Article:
In the study by Tischer et al.,4 20 consecutive patients with relapsed acute leukemia after allogeneic HSCT1 were treated with a second haploidentical HSCT using a PTCy strategy. The researchers concluded that haploidentical HSCT2 is feasible, with acceptable rates of toxicity and non-relapse mortality. Our results are consistent with the study by Tischer et al.4 Compared with the median 29 days for neutrophil engraftment in the study by Tischer et al.,4 our time to neutrophil engraftment was faster, with a median of 15 days (range 11–15) in the seven haploidentical PBSCT (including the third and fourth transplants for case no. 1) of our five patients. This data is exactly the same as that of another 15 patients receiving haploidentical HSCT1 using the same protocol consisting of a RIC regimen, PTCy strategy and PBSC as a stem cell source (median 15 days, range 11–19). Furthermore, thanks to the rapid neutrophil engraftment, no new or lethal fungal infection was noted during HSCT2 in our patients, compared with the 60% fungal infection rate and 20% death rate due to fungal infection by Day 100 in the study by Tischer et al.4 The earlier neutrophil engraftment and absence of fungal infection in our study are likely due to the use of PBSC as a stem cell source, while 70% of the patients in the study by Tischer et al.4 received BM. The incidence and severity of GVHD in our patients were actually lower than expected, despite the use of PBSC as a stem cell source, as there was no grade 3/4 acute GVHD and only one extensive chronic GVHD. A similar result was reported in the study by Solomon et al.,8 showing that the incidence of acute and chronic GVHD in haploidentical PBSCT using a PTCy strategy was comparable, if not slightly less than expected with allogeneic PBSCT from HLA-matched donors.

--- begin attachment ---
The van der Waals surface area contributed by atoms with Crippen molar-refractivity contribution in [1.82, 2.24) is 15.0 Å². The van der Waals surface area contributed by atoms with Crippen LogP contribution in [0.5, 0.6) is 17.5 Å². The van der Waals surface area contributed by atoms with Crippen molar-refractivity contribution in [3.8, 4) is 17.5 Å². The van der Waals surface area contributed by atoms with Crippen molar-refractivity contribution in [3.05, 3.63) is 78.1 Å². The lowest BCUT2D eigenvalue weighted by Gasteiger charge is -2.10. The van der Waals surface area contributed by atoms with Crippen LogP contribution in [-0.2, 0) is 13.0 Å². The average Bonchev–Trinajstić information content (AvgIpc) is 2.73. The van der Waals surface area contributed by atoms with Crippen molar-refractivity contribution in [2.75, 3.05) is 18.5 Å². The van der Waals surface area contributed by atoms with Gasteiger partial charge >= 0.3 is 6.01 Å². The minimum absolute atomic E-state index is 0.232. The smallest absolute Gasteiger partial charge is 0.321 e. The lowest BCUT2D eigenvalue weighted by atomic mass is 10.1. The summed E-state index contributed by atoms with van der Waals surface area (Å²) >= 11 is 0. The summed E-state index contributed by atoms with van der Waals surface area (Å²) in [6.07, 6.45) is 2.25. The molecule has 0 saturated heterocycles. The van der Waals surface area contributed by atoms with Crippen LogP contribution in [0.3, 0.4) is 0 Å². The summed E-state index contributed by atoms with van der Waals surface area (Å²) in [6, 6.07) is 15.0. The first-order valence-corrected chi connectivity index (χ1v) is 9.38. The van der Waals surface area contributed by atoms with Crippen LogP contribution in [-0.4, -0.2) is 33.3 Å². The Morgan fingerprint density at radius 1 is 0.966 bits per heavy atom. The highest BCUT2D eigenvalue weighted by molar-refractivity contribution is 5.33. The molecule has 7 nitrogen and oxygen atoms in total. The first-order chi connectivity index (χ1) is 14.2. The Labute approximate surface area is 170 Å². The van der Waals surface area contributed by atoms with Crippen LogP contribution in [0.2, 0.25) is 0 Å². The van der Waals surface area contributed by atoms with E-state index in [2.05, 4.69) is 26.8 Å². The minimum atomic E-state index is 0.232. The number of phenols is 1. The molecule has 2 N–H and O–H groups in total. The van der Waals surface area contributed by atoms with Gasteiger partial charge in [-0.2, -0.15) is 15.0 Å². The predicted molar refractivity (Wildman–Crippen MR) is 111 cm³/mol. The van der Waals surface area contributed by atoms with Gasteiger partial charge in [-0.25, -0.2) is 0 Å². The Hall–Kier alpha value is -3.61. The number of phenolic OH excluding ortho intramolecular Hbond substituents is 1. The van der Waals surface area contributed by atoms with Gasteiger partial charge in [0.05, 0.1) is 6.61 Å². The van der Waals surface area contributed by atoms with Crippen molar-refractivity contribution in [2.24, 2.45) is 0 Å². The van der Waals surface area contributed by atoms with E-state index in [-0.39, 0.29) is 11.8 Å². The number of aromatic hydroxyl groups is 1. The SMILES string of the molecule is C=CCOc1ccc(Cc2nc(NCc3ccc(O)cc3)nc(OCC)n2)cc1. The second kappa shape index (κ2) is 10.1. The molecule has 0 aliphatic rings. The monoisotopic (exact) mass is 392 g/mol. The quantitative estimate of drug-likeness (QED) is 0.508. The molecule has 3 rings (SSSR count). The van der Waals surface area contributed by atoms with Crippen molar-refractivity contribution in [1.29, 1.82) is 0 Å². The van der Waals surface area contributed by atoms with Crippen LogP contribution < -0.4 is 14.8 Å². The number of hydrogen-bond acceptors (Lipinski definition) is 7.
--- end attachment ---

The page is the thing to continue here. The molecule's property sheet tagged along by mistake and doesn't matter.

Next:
In conclusion, a second haploidentical HSCT using a RIC regimen and PBSC as a stem cell source is safe and feasible for patients with acute leukemia who relapse after allogeneic HSCT1. Although the patient number is too small to draw a definite conclusion, our data suggest that neutrophil engraftment is fast, and GVHD and infectious complications are not severe with this approach. Frequent EBV and CMV reactivation is anticipated and is easily managed if the patient is regularly monitored. Of course, more patients and longer follow-up are needed to verify the efficacy and long-term toxicity. In addition, more studies are needed to optimize the conditioning regimen, as well as the dose of ATG, to further improve the outcome of haploidentical HSCT2.


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We are grateful to all of the nursing staff at the 5H BMT unit of CMUH for their excellent care of our transplant patients.

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Correspondence to S-P Yeh.

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Competing interests

This work was supported in part by research grants from the Taiwan National Science Council (NSC-101-2321-B-039-005 to S-PY) and the China Medical University Hospital (DMR-99-010 to S-PY). The remaining authors declare no conflict of interest.